That Chef life, Holiday edition.

“How is your job stressful? All you do is cook all day.”

WRONG

There’s tons of blogs out there that encompass Chef life. This particular post, is one of the few that I can actually get behind (with a few exceptions to some points he made, mostly because I am a woman and my lifestyle is a little different).

However, like most blogs, they’re very flowery and such because they’re bloggers. Then there’s me, I just occasionally vomit out words for the world to see.

You know, like now.

Explaining Chef life to a non industry person is tough. In general, there’s too much BS comparison period. How often do you see someone saying that they’re tired for whatever reason and someone will fire back something like “you don’t have kids, you have no idea what tired is” “When I did such a such a job, I did this.” “You just need to be more organized and everything will be fine”.

Just stop.

Seriously.

Criticizing someone/anyone for the life that live is just wrong and people need to shut their mouths. We’re all different, we all function differently and no one can relate or be empathetic or sympathetic to the life you live, unless they themselves share some similarities, even then, we all handle things differently. It’s great that you have a handle on your life, however it’s terribly unrealistic and rude to expect anyone to do as you would do when they’re not you.

When did life become such a pissing contest?

Anyway- Chef’s/Cooks fall into their own category, we kind of live in our own secluded world that most people have no real understanding about how it functions unless they themselves are also a Chef or an industry professional. Which is really, really frustrating when you try and explain it to outsiders. It’s a consuming career, you miss out on a lot of things because you can’t have a ‘normal’ life like most people. Chef life is rarely a 9-5, M-F kind of job.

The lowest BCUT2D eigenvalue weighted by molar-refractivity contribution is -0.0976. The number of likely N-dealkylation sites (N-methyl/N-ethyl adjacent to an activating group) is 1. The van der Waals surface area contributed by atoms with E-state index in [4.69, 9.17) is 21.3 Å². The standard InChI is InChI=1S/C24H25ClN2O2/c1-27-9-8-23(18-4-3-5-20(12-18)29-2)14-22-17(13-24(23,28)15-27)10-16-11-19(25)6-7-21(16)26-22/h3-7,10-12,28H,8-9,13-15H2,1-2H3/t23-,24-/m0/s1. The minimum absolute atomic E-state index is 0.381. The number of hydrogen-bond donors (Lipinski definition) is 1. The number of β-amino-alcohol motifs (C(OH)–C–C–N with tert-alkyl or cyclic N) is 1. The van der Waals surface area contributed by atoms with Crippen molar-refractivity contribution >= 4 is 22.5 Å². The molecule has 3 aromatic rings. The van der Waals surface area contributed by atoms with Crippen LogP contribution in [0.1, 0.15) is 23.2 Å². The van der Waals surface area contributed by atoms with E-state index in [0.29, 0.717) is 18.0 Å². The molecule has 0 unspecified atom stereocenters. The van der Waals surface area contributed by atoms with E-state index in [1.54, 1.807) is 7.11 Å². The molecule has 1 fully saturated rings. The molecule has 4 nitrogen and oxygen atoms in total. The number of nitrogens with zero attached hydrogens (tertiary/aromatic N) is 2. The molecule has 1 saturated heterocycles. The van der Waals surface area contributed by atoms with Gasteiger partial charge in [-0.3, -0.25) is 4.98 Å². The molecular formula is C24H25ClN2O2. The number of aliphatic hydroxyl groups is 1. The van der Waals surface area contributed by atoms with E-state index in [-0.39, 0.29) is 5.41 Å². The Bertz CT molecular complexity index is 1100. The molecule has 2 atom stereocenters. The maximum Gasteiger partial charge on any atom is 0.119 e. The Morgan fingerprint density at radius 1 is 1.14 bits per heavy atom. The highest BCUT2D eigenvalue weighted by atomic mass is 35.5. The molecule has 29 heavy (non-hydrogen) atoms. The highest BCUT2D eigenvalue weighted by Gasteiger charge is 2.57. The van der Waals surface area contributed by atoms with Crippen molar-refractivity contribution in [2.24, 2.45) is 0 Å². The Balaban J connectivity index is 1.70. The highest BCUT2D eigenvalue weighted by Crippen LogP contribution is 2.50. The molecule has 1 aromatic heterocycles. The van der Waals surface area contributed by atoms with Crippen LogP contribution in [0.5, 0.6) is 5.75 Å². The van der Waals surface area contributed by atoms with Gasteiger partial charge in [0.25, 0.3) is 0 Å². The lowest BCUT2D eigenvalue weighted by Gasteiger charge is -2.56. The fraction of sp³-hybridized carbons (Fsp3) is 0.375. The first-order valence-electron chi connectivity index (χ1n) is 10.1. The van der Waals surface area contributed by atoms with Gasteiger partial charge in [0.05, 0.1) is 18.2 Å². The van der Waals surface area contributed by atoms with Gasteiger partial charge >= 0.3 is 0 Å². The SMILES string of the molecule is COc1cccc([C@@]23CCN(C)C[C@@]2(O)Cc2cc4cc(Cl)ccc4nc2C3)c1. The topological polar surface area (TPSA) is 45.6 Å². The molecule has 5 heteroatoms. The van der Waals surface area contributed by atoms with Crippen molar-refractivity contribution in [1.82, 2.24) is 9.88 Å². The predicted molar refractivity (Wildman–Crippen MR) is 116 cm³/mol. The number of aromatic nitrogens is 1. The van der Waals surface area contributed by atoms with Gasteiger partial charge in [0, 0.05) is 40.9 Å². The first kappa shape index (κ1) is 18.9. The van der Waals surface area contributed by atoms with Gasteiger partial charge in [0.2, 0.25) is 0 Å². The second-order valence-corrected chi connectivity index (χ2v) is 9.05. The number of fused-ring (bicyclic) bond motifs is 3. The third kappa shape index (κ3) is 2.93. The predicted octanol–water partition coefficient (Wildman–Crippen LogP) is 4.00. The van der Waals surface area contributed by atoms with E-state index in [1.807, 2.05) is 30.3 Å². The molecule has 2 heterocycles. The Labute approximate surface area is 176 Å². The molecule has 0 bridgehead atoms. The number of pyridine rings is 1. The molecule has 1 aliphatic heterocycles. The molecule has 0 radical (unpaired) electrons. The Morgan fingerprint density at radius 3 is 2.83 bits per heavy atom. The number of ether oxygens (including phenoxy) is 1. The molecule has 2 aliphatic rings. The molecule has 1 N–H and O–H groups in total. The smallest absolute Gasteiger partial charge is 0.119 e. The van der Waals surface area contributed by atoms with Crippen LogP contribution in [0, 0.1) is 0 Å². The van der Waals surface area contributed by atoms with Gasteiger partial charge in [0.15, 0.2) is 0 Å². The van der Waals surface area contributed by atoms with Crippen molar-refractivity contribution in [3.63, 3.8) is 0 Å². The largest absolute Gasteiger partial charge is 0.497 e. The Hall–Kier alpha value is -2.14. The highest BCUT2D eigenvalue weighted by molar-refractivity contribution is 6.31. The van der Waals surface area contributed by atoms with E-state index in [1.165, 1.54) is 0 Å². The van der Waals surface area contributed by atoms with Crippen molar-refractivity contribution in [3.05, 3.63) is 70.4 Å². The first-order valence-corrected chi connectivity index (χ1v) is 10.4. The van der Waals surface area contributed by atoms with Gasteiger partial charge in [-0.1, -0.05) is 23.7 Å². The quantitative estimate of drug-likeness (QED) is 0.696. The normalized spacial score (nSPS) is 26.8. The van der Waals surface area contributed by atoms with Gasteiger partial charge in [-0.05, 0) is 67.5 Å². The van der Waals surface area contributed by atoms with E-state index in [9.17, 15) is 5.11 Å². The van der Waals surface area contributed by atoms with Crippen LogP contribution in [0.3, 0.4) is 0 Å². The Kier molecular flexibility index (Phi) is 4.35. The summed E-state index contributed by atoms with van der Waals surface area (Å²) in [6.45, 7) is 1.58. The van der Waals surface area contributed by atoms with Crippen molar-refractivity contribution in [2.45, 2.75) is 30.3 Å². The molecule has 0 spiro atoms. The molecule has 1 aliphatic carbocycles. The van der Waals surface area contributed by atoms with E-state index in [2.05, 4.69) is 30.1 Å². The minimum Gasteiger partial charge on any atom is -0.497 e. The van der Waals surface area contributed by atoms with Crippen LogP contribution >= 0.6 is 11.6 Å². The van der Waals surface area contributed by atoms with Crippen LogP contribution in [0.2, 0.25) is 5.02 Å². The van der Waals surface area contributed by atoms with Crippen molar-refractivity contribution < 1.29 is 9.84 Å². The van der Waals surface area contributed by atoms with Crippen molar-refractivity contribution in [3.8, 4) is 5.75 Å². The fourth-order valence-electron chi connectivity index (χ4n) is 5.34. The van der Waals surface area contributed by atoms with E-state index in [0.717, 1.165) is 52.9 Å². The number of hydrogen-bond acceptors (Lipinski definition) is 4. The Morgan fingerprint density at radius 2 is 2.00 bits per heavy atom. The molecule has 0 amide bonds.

I genuinely like my job and the people I work with (yes really) but let me tell you, the past few weeks (months?) have been nuts. There’s a lot of behind the scenes work that goes on in order to make your event happen. So I tend to get a little frustrated when people who have no right/business criticizing me about how I spend my time, why my organizational skills suck, why my memory is so bad or why haven’t I seen you, why is there no food in the house, why isn’t my Christmas shopping done yet, how come I don’t have any clean socks and more…

Here’s the thing, when the season is in a upswing, your time is no longer your own. You might go from working a few days a week to working weeks straight with maybe one day off in between. Those days that you spend at work can be anywhere from 8-12-15 hours a shot.

It’s exhausting.

  • Being a Sous Chef means that you are responsible for every single thing that goes on in your kitchen. It doesn’t matter who messed up what, it’s your problem period. Why? Because it’s your kitchen and you are responsible for overseeing everything that goes on. Every. Single. Thing. That’s why you’re there. Someone dumped a body in your fridge? Your problem. Light bulb breaks? That’s on you. Sauce doesn’t taste right? Didn’t double check that you have everything that you need? One of your cooks duct taped someone to the ceiling? That’s on you. You need to be five steps ahead always.
  • Perfection matters. You have to know the taste and consistency of everything that you serve and it can’t leave your kitchen until it’s spot on period. If it’s not on point, you best be discovering that far enough in advance so that you can fix it, or in some cases start over before service starts. Otherwise your service will be a train wreck.
  • You’re in charge of your team. While you’re doing your own thing, you have to stay on top of everyone else to make sure that they’re doing their job too and doing it well.
  • Failure is not an option. Chef hired you because they felt you were the right person for the job. You are representing them, their name and their reputation. Not yours. Clients aren’t going to contact you to complain, they don’t know who you are. That needs to be respected and treated with care.
  • Free time is scarce and very precious. Working in the industry means that your free time is extra precious and usually very random. While most people get Sat/Sun off, your weekend is most like Monday/Tuesday.